Pioneering homes for homeless are 'beam of light in middle of Hell' for Newcastle rough sleepers

  • Video report by Jonny Blair.

A former rough sleeper has described how a pioneering project to provide homeless people with their own apartments has helped save his life.

Vincent Von Ellesmere is a resident at Newcastle's Bentinck Terrace, a complex which aims to reduce homelessness by offering a home, and personal space, at an earlier stage than usual.

"When I first turned up here just to view the place, I was really emotional," said Mr Von Ellesmere, who spent years being homeless.

"It's like a shiver up your spine, but a good feeling that I got. I just felt so emotional I wanted to cry, happiness, because all my years of homelessness, struggling, I've never found anywhere like this.

"That beam of light in the middle of Hell, you know, and I seen it and I followed it and I got there."

The apartments are designed to be quiet spaces. Credit: ITV Tyne Tees

The 36 apartments, run by Changing Lives, are intended to give residents room to reflect on their past and focus on the future, all with support from staff.

The development was the first in the UK to be transformed from a traditional hostel into self-contained flats.

Mr Von Ellesmere was also the driving force behind creating an on-site Zen Garden.

The garden and the help from the charity even inspired him to write a poem.

Representatives from Changing Lives said they believed the layout and design was more beneficial to helping people through the system and promoting aspiration.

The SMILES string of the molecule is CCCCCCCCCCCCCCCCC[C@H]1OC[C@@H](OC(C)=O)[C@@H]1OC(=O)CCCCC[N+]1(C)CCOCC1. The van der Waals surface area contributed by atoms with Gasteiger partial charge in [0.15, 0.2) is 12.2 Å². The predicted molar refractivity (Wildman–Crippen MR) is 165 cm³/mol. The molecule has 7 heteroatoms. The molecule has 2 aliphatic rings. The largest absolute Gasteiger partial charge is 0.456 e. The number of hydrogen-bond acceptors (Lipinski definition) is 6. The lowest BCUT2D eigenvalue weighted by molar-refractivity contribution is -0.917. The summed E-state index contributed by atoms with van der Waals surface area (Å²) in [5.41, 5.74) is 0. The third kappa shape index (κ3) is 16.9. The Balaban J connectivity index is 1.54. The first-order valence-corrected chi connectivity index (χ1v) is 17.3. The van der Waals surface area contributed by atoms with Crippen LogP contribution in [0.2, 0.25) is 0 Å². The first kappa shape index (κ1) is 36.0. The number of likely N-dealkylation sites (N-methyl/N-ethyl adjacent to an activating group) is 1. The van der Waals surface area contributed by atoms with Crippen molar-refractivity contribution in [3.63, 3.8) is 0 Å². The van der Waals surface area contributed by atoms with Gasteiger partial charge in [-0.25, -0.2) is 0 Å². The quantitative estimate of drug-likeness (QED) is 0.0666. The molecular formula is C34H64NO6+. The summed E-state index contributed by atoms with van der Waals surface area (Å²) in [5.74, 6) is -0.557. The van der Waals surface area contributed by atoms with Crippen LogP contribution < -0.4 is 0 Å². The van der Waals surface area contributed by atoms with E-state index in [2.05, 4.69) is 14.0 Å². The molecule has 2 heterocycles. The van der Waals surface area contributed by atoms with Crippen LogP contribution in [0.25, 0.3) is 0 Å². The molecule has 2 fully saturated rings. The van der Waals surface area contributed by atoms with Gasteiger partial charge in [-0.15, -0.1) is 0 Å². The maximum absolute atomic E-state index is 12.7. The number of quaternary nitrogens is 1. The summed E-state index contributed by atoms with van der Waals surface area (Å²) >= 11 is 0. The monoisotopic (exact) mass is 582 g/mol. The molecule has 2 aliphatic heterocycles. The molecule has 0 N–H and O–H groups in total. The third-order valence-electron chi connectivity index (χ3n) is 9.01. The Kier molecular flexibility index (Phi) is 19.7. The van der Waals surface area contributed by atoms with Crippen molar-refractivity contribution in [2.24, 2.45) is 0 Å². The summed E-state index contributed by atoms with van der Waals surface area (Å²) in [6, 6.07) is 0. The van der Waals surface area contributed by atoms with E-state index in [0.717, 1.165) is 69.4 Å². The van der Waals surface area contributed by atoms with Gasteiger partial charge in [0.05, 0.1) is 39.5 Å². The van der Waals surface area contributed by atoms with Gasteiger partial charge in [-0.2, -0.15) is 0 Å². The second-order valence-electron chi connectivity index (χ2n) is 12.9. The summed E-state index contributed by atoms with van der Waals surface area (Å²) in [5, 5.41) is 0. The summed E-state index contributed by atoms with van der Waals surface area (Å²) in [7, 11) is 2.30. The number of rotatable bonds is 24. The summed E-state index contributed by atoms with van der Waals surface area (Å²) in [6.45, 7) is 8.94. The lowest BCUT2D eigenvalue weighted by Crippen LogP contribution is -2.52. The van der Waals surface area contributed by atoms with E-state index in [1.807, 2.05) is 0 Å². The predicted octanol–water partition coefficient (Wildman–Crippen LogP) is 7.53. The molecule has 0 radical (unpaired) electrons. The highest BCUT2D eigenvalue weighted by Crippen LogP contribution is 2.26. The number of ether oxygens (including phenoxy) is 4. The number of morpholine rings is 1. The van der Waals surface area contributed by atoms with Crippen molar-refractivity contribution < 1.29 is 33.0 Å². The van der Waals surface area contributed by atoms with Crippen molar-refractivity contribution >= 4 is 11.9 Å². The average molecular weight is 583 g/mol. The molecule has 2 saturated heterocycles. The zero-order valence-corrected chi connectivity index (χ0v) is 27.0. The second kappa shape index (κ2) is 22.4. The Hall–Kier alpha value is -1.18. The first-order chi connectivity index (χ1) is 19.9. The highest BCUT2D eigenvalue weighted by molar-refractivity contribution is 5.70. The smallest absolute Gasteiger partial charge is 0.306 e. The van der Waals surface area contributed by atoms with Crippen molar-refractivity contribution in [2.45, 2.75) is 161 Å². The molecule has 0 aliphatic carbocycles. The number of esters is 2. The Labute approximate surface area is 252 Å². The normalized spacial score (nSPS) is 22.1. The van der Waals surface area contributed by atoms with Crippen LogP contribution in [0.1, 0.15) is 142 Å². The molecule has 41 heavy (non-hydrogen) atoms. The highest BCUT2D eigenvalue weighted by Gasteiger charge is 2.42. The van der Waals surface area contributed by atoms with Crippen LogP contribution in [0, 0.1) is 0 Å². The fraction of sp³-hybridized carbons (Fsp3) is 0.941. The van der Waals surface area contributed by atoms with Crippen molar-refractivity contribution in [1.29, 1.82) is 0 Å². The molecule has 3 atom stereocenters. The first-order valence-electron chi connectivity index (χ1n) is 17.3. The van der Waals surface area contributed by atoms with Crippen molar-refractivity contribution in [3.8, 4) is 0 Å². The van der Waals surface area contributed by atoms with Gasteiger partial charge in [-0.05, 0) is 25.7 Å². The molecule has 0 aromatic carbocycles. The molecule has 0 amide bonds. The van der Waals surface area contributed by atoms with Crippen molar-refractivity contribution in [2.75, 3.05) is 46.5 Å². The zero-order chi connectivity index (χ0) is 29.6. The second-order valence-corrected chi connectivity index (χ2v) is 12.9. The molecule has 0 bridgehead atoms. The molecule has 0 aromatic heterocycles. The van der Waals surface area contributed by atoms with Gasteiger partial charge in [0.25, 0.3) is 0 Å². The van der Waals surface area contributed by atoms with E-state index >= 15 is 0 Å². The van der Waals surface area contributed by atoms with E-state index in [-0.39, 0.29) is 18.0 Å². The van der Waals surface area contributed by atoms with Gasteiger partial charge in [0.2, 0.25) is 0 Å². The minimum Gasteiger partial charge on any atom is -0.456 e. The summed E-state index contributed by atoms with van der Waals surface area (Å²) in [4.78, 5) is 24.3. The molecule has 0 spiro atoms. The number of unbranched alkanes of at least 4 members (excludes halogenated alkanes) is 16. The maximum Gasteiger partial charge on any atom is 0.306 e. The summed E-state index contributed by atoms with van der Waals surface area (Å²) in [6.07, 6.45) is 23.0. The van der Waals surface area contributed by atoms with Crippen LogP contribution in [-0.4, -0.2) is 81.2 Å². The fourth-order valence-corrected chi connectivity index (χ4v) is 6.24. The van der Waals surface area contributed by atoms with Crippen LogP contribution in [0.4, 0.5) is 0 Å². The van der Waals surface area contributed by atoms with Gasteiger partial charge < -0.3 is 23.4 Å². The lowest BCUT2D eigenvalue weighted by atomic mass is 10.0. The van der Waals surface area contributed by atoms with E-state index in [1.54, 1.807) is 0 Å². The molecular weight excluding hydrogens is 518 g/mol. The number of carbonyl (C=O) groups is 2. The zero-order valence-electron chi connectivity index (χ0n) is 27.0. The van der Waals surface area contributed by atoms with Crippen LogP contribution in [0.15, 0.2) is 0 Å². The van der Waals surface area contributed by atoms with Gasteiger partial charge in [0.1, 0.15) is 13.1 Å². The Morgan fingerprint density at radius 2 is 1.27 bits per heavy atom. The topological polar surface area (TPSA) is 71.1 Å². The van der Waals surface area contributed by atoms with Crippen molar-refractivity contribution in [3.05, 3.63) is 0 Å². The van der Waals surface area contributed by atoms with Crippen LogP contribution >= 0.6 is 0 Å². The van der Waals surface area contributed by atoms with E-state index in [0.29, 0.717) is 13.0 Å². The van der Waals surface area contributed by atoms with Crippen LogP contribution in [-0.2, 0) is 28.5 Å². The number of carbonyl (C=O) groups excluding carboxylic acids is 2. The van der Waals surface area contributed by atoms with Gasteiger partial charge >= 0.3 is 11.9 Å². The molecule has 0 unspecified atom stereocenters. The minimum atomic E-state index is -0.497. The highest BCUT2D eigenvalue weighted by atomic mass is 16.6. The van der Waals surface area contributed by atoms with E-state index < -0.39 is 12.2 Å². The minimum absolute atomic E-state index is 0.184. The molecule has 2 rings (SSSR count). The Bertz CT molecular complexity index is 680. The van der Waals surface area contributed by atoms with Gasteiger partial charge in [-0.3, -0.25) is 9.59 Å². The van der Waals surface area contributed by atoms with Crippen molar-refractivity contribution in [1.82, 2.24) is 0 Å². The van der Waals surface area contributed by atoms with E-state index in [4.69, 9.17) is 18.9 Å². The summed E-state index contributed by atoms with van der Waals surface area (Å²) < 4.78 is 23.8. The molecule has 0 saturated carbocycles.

Alan Hodgson, project leader, said: "I think it's a brave decision to get away from hostel life and give everybody their own front door.

"Everybody has their own space where they can sit, work out what their trauma is, work out who they are and what support they need in a quiet space.

"Basically it comes down to your own front door, a positive environment, working with people and bringing their goals and aspirations to life."

Bentinck Terrace Zen Garden provides a space for residents, staff and even the wider community to gather their thoughts. Credit: ITV Tyne Tees

Bentinck Terrace replaced Elliott House, in the city's west end, with a view to try and give residents the keys to their own front door at the earliest possible opportunity.

It is a year since it first opened and staff said its success could be measured in how well the residents had responded.

The charity's flagship accommodation also celebrated the first anniversary with the official opening of the Zen Garden.

Listen to our latest podcasts to find out What You Need To know...